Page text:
Obama's ex-girlfriend reveals intimate secrets
Secret diaries of an Australian woman who was one of young Barack Obama's girlfriends, show the warmth and trust of the future president in love, but also hint at his reserve and "coolness."
Accounts of the 1980s romance between Genevieve Cook and a twenty-something Obama in New York were excerpted in Vanity Fair magazine from a forthcoming book called Barack Obama: The Story by author David Maraniss.
Cook, daughter of an Australian diplomat, remembered how "on Sundays Obama would lounge around, drinking coffee and solving the New York Times crossword puzzle, bare-chested, wearing a blue and white sarong," Maraniss wrote.
The book also includes accounts from Cook's diaries, which show how the romance grew and then cooled when the couple moved in together, according to excerpts published in Vanity Fair magazine.
"The sexual warmth is definitely there -- but the rest of it has sharp edges and I'm finding it all unsettling and finding myself wanting to withdraw from it all," Cook wrote.
The account by Maraniss shows the young Obama trying to make sense of the different cultural and racial strands of his life, as the son of a white American woman and a Kenyan father who spent boyhood years in Indonesia.
He comes across as cerebral, searching, perhaps pretentious, brooding but earnest, and as an outsider -- traits, in one degree or another which another marked his lightning rise to the top of US politics two decades later.
"His warmth can be deceptive," Cook wrote. "He speaks sweet words and can be open and trusting, there is also that coolness."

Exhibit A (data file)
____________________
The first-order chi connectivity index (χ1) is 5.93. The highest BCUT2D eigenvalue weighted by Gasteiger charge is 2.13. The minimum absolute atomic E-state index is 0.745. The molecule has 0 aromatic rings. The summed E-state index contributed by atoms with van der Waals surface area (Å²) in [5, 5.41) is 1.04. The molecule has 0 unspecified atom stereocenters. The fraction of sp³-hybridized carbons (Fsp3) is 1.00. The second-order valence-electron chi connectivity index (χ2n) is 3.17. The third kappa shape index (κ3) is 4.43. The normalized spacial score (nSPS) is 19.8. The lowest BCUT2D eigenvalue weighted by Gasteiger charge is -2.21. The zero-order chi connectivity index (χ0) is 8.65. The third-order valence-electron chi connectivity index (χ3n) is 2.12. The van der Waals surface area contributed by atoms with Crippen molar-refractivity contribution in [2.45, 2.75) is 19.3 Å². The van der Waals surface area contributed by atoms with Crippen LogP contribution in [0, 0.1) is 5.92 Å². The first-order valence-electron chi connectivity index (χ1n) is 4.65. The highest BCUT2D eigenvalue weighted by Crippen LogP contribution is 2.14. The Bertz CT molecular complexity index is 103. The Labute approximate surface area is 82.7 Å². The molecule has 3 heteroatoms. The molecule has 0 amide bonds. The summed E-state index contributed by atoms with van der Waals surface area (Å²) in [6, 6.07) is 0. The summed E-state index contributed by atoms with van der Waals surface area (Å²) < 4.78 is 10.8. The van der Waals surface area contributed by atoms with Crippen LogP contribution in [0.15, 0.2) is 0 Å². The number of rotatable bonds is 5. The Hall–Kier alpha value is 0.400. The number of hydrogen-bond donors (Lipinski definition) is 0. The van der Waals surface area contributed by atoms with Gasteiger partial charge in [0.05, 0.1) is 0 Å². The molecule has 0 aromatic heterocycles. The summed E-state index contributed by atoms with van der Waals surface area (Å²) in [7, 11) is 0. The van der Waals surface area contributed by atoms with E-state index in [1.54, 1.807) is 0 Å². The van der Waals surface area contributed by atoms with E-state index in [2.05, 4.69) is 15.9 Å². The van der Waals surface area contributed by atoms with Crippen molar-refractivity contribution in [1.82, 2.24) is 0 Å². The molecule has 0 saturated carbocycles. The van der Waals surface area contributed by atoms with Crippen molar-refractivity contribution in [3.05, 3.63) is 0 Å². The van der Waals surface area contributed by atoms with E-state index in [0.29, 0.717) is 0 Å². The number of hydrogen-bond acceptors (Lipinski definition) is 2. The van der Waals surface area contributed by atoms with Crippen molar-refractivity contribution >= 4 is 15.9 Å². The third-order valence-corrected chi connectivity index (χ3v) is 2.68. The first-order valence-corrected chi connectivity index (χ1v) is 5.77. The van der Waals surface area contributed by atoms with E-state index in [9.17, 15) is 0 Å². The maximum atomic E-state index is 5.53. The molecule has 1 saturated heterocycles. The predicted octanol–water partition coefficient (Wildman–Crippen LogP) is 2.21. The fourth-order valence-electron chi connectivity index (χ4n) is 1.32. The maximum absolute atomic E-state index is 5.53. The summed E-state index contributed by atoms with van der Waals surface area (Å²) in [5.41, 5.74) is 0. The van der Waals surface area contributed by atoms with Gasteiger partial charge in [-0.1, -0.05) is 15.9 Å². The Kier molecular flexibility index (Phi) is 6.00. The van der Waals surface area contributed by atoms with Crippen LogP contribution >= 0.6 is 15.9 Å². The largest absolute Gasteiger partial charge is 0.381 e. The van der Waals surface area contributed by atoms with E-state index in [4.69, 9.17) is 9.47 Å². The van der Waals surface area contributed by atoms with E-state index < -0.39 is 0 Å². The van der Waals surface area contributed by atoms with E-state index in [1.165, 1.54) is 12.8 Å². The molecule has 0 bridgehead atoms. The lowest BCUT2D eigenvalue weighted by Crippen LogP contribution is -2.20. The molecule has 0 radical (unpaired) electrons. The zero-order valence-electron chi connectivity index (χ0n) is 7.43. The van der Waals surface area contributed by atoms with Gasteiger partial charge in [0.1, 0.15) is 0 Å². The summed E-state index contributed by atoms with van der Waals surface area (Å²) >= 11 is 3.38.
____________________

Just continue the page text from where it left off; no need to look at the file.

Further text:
In 1984 she commented in the diary: "Barack still intrigues me, but so much going on beneath the surface, out of reach. Guarded, controlled."
In 1985, after the relationship ended, Cook looked back on their time together and mentioned in her journal that she thought Obama withheld "the kind of emotional involvement I was seeking.
"I'm left wondering if Barack's reserve, etc. is not just the time in his life, but, after all, emotional scarring that will make it difficult for him to get involved even after he's sorted his life through with age and experience."
Cook, who met Obama at a Christmas Party in New York's East village in 1983, had not previously revealed the diaries.
The account of their time together, while Obama was in his formative years working in New York, shows the couple poring through books together -- or cooking.
Obama loved to make tuna sandwiches with dill peppers, just like his grandfather made him, Maraniss wrote.